While many students take gap years for financial reasons, there are also financial arguments against taking a gap year. The cost of college tuition is increasing at an astronomical rate; the University of California system, for example, has laid forth a plan for 5% increases in tuition each year. If you’re attending a school that is offering you no or little financial aid, you may end up paying more, as the longer you wait, the higher tuition grows.

 

Finally, many students who take a gap year, especially those postponing matriculation at top schools, have been go-getters their whole lives. After four years of high school that probably included countless AP classes, participation on several athletic and academic teams, and hours upon hours of community service, the idea of taking an entire year off (especially if they don’t have any concrete plans for travel, work, or studying) can be unchallenging to a frustrating degree. If you’re the sort of student that performs best with a jam-packed schedule, taking a gap year may not be the best choice.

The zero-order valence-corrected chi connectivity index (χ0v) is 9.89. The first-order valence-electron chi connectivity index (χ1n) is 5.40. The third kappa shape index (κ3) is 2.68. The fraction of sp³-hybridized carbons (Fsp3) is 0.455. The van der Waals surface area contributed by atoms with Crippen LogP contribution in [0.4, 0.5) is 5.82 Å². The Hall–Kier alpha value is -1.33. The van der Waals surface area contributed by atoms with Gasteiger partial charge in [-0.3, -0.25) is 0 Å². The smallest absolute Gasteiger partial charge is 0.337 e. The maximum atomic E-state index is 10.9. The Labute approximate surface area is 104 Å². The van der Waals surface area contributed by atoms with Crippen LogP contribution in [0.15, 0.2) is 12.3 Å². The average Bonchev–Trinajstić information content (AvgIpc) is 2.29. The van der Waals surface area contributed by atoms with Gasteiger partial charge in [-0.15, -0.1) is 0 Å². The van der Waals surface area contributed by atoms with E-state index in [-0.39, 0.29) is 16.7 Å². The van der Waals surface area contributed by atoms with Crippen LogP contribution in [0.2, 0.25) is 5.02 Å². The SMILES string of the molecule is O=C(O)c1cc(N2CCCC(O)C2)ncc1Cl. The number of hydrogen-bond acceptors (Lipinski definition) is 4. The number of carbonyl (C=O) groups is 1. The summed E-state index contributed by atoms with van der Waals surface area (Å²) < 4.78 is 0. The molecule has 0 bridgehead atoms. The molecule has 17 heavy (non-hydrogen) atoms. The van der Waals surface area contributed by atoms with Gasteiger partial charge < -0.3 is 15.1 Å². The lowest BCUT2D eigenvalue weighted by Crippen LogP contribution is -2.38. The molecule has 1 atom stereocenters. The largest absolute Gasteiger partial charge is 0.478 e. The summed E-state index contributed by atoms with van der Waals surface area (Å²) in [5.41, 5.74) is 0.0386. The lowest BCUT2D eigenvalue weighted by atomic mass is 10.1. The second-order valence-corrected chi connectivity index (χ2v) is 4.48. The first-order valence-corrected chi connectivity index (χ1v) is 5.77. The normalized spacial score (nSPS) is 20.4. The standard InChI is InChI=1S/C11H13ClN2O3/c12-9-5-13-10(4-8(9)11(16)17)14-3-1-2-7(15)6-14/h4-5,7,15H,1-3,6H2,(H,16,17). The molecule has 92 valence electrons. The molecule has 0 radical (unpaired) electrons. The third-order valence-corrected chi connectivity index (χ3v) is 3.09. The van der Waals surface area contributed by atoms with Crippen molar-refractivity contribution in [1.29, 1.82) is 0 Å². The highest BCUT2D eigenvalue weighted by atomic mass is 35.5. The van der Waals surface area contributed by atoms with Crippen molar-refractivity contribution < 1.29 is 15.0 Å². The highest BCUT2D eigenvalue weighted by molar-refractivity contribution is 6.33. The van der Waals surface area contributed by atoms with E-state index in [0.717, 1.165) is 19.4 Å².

Though taking a gap year can be frustrating for students who would rather start school immediately but can’t due to personal circumstances, it’s important to remember that taking a gap year has a negligible effect on your life as a student once you start school. Other than the difference in age, you’ll face all the challenges and enjoy all the privileges that other freshmen do, and if you’ve used your time off productively, prospective employers are unlikely to mind. Ultimately, the decision of whether or not to take a gap year should be made on a case-by-case basis. Students who consider taking a year off should carefully evaluate the pros and cons of each decision, and consider not only the immediate, but long-term consequences of the decision. Though there is pressure for students to attend college directly after high school, it’s most important that students carefully weigh their options to make an informed decision that’s best for them.

 

 

Anamaria Lopez

Anamaria Lopez

Managing Editor at CollegeVine Blog
Anamaria is an Economics major at Columbia University who's passionate about sharing her knowledge of admissions with students facing the applications process. When she's not writing for the CollegeVine blog, she's studying Russian literature and testing the limits of how much coffee one single person can consume in a day.
Anamaria Lopez